The locals have a saying for the concept: Nepali Flat. It’s is a bit like a particularly volatile day on the stock-market. You might start and end at roughly the same level, but God-knows what peaks and troughs you’ll stumble through along the way. Now I come to think of it, Nepali Flat could be used as an good analogy for the course of many peoples’ lives.
At least this was true for the first part of our adventures, the arduous Ghandruk-Ghorepani loop, to which we tagged on for good measure the aforementioned side-trip to Chomrong. Ironically, as it’s the shortest trek option, many mistakenly take it for the easiest, which leads to a good many of the older and less fit setting out confidently
only to encounter an early trip to hell.
We wimped out of the full trip into the Annapurna Sanctuary this time, as we realised we hadn't initially brought enough warm clothing. Instead we returned to Pokhara to rest and resupply before hitting the trail again on the full 18-day Round Annapurna Trek (RAT), a loop which can be tackled either clockwise, or anticlockwise.
Really only a total idiot would go clockwise, as it includes a ridiculous climb less than halfway through which needs to be completed in a day. It’s strictly for certified half-wits and those cretins who like to prove they’re ‘different’, deliberately doing things the hard way just to mark themselves out from the crowd. Now perhaps some people who know me may be thinking, ‘Hang on a minute, that sounds a bit like you!’ but fortunately I had Debbie on hand to talk some reason, and we sensibly decided on the Anti-Clockwise RAT.
Despite being both longer and higher than our previous sortie, it was actually much easier due to its less saw-tooth profile. It also proved if anything even more spectacular, and the first 10 days passed in a long gradual happy climb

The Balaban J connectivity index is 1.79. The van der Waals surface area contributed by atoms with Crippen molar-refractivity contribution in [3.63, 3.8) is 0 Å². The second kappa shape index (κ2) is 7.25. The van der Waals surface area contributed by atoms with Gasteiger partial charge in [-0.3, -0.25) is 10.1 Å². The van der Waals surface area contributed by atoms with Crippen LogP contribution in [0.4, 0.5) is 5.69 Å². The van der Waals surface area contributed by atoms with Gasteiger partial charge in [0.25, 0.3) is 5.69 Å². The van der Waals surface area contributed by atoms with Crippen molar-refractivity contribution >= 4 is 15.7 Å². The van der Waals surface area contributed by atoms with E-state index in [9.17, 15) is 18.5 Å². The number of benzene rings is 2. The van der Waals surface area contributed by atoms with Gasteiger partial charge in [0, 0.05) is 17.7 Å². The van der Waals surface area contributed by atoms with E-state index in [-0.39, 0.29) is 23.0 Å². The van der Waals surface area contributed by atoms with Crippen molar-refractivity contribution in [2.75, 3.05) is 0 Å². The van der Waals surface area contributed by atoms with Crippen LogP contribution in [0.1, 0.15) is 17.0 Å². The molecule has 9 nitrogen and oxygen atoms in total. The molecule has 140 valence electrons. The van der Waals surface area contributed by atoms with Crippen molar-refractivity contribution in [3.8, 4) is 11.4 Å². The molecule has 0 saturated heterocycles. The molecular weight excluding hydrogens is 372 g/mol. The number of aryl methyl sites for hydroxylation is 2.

from tea-house to tea-house (the local term for hostel), every day with a different view more spellbinding than the last.
The tea houses were a great place to socialise with your fellow trekkers, who, despite the sticks, turned out to be great company and not so stupid after all, with many a walker’s tale to entertain you from all round the globe.
The only possible gripe was over the food.
Nepal generally is very much like India only 10 times better.
Unfortunately the exception is the food, which is 100 times worse.
India serves up excellent dishes almost without number, while Nepal offers up just the one, Dhal Bhat.
It’s a basic lentil curry, eaten by the millions for breakfast, lunch and dinner 365 days a year. We weren’t there for a leap year, so I can’t vouch for what happens come February 29th, but I’m guessing its Dhal Bhat again.
The best thing to be said about Dhal Bhat is that you get a never-ending portion, your plate constantly replenished upon completion. Unfortunately, that could also be said to be the worst thing. Really I think it should be called Dull Bhat.
High Altitude Guinea Pig!
Or could it be the Anti-Clockwise Rat?
The hardcore connoisseurs rhapsodise over the best Dhal Bhat they ever had, but for me even the best would be beaten by the worst of Indian curries.
Fortunately, realising that many other trekkers felt the same, the tea-houses laid on a basic range of foreign grub, principally the stalwart dishes of Mexican, Chinese and Italian cuisine, which kept us going along the way. Having said that, maybe we should have stuck to Dhal Bhat, as the locals’ boundless energy suggested it must contain a good sprinkling of caffeine, taurine and guarana, with possibly just a pinch of anabolic steroids.